And so, it is not that tradition is saying stop, or halt or “think no more.” It is not saying, “do not question”, “do not grow” and “do not change.” Rather, it is saying, “remember.” Think, but remember. Question, but remember. Grow and change, but remember. Remember who we are as humans, where we came from and how we can take the knowledge, wisdom and experiences transmitted to us from generations afar to live a life more beautiful – and more meaningful.

But, you may ask, what of the changes, improvements and progress we have made? Surely they couldn’t have been made by sticking solely to traditional ways. Yes – and they certainly shouldn’t be overlooked. I am very sure that somewhere deep inside, each one of us there is a yearning for a sense of consistency, simplicity, stability and predictability. Is that not a natural human tendency? And is that not what tradition can offer us?

“Without tradition,” says the character Tevye in the famous film “ Fiddler on the Roof” which is about a Russian family forced to flee their homeland, “our lives would be as shaky as…a fiddler on the roof.”

So whether you’re passing the sorpotel or the sushi, now is a perfect time to focus on creating your own new, fresh, and game-changing traditions.


Dr Marianne Furtado de Nazareth,
Former Asst. Editor, The Deccan Herald, &
Adjunct faculty St. Joseph’s College of Arts and Science, Bangalore.

 

2 comments

  1. Hi Marianne,
    Your article has covered a whole lot of areas with which I whole-heartedly agree. You and I grew up in nuclear families that were very much in touch with our extended families, our grandparents especially, uncles and aunts who probably lived within striking distance. So it was easy enough for our parents to follow traditions inculcated in them from childhood. Today the scenario has changed. Our children have moved away to distant shores, in many instances both partners are working, they do not have household help, in some cases they have sadly stopped going to Church, they believe in celebrating the traditional festivals of their new countries. Some or all of the above, does not help with keeping up our precious traditions.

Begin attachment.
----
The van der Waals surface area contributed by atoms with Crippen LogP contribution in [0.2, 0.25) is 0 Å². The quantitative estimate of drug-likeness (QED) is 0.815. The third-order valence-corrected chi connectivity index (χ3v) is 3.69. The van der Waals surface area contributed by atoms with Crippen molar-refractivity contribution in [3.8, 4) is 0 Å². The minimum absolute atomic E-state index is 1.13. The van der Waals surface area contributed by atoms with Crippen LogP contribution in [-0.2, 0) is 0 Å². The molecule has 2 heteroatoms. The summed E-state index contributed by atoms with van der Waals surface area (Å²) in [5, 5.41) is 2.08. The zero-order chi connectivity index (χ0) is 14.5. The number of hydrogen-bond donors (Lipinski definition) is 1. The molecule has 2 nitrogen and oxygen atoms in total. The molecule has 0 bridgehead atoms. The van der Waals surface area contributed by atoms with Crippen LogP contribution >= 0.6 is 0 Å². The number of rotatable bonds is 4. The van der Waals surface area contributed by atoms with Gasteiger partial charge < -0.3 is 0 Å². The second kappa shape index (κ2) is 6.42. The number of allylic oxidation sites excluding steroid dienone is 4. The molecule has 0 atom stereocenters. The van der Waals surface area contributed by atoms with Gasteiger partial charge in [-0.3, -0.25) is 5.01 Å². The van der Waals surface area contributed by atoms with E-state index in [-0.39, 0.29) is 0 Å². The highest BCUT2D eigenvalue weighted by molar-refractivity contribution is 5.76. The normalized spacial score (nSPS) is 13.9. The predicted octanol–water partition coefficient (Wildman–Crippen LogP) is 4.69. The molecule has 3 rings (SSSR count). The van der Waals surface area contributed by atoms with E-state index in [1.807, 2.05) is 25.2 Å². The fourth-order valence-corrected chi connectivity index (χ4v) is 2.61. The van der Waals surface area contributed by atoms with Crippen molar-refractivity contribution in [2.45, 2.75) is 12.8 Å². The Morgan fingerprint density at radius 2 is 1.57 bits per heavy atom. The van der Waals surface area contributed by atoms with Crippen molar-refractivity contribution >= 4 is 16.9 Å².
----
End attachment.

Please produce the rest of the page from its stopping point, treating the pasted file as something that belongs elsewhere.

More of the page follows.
Again, back home, the older generation are either no more or bed-ridden or in Senior Citizen institutions. Health issues, lack of proper household help, the homes emptied of children and grandchildren who may or may not come for the holidays, diet restrictions, etc. are all contributing to diminishing the continuance of traditions in our motherland. Whether or not we like it, we have to face reality. Idealistically speaking, nothing like good old traditions. I’m all for it. But our generation, I feel, to a large extent can only do our best to carry on traditions in OUR homes. The future generations have to see fit to continue them.

  2. Yes, that’s what my article aimed to bring out. Traditions can evolve and probably become like ours now — the entire family meet for Christmas or one major event in the year. That has become a new tradition in our family.
    It was fathers sermon at the Mass you and I attended that gave me the idea and I ruminated about it on the way back in the bus!
    Thank you for your review.